Nokia might just have hit the ‘affordable rugged phone’ sweet spot with the Nokia XR20. It’s a reasonably priced, super-tough phone that isn’t awful to use.
That might sound like I’m damning it with faint praise, but I’m really not. Rugged phones are typically very good at the ‘rugged’ bit and not so good at the ‘phone’ bit, and with very good reason.
As a rugged phone manufacturer, the sheer investment required to make your smartphone atypically drop, heat, dust and water-resistant is surprisingly high. That means you have to cut corners with the internal specifications, at least if you want your rugged phone to come in at a price that hard-working people are willing to pay.
Case in point: the recent Motorola Defy. Built like a tank and competitively priced at £279, it nonetheless performs about as well as a normal phone worth less than half that amount. Its first line of defence against damage is that you don’t want to use it much.
Nokia has elected to bump everything up a notch. At a slightly higher price of £399/€499, it retains its affordability. But a competent processor, display, and camera, as well as one or two unexpected luxuries, ensure that it just about passes muster as a modern smartphone.
Design & Build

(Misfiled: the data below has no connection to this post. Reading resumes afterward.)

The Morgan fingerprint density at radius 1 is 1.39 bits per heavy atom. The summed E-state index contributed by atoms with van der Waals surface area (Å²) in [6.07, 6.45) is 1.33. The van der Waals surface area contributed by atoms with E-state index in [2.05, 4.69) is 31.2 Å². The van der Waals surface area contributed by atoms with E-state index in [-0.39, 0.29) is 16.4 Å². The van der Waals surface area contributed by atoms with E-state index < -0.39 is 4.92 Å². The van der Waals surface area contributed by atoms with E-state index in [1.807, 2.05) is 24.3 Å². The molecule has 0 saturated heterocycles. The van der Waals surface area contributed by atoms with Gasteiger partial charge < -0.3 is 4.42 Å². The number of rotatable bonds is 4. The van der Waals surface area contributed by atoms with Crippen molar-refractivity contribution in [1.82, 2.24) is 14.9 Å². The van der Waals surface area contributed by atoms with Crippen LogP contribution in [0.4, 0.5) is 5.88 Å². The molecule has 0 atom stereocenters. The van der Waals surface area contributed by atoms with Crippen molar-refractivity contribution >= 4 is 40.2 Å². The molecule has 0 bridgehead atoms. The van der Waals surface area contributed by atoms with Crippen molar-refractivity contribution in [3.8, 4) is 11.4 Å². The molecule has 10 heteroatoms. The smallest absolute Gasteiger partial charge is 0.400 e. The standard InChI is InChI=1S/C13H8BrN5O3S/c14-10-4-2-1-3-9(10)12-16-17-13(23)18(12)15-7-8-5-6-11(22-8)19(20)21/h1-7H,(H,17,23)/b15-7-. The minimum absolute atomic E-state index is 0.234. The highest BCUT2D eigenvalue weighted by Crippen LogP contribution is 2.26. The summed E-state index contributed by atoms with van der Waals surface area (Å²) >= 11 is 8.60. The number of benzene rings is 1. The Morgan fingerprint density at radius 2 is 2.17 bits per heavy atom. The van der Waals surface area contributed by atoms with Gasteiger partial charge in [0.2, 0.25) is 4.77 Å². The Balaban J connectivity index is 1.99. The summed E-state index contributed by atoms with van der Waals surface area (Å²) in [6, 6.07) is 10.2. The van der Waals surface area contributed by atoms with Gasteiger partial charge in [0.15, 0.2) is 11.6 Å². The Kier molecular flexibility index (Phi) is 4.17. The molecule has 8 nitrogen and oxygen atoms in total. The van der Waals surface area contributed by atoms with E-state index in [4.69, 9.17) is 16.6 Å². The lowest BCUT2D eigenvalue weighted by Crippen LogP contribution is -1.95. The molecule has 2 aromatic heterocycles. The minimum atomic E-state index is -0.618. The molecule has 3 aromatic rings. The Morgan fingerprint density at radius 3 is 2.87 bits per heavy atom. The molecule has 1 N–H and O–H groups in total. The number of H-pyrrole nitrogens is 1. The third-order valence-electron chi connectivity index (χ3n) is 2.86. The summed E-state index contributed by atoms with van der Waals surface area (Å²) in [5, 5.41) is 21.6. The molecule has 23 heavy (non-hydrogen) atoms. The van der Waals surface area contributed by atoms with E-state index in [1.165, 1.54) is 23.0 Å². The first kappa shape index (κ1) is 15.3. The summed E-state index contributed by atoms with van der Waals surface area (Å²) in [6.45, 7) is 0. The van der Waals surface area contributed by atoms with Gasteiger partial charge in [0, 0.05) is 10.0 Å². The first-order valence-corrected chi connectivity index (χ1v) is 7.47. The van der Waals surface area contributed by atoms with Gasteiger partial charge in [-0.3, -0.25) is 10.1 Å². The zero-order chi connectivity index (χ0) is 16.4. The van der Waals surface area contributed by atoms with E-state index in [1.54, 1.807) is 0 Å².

I’ll deal with the Nokia XR20’s rugged credentials in the next section. What’s most striking about it, though, is that it’s relatively pleasant to handle.
At 10.6mm thick and 248g, it’s no one’s idea of a slim and pocketable modern smartphone. It’s a tad slimmer than the Defy, but also 16g heavier. For further context, even the monstrosity that is the Xiaomi Mi 11 Ultra weighs a mere 234g.
Despite this, the Nokia XR20 doesn’t feel like a war-ready tool. The colour of my Ultra Blue model (it also comes in Granite) serves to soften that military-industrial vibe, while the sides of the phone see solid, angled metal breaking through the tough plastic casing.
There’s a little splash of colour on the top of the phone in the shape of a little red programmable ‘emergency key’. I set this to turn on the phone’s torch function, but you can opt to attribute any function to it.
Flip over to the bottom of the phone and you’ll find a 3.5mm headphone jack, right in between a lanyard connection point and the USB-C port. All welcome, if not unexpected in this rugged smartphone category.
The left-hand edge contains its own bonus button, in the form of a textured Google Assistant button. I’m never convinced that such a thing is wholly necessary, but I suppose I could be convinced that some form of quick hands-free operation is useful in a gloved or dirty-handed scenario.
On the right-hand edge, you’ll find the usual volume and power buttons, albeit with added tactile heft thanks to the robust metallic materials used. The power button is recessed in a little alcove, which helps steer your thumb into place for the built-in fingerprint sensor function. It works reliably, if not particularly swiftly, but that’s more down to the device’s performance shortfall.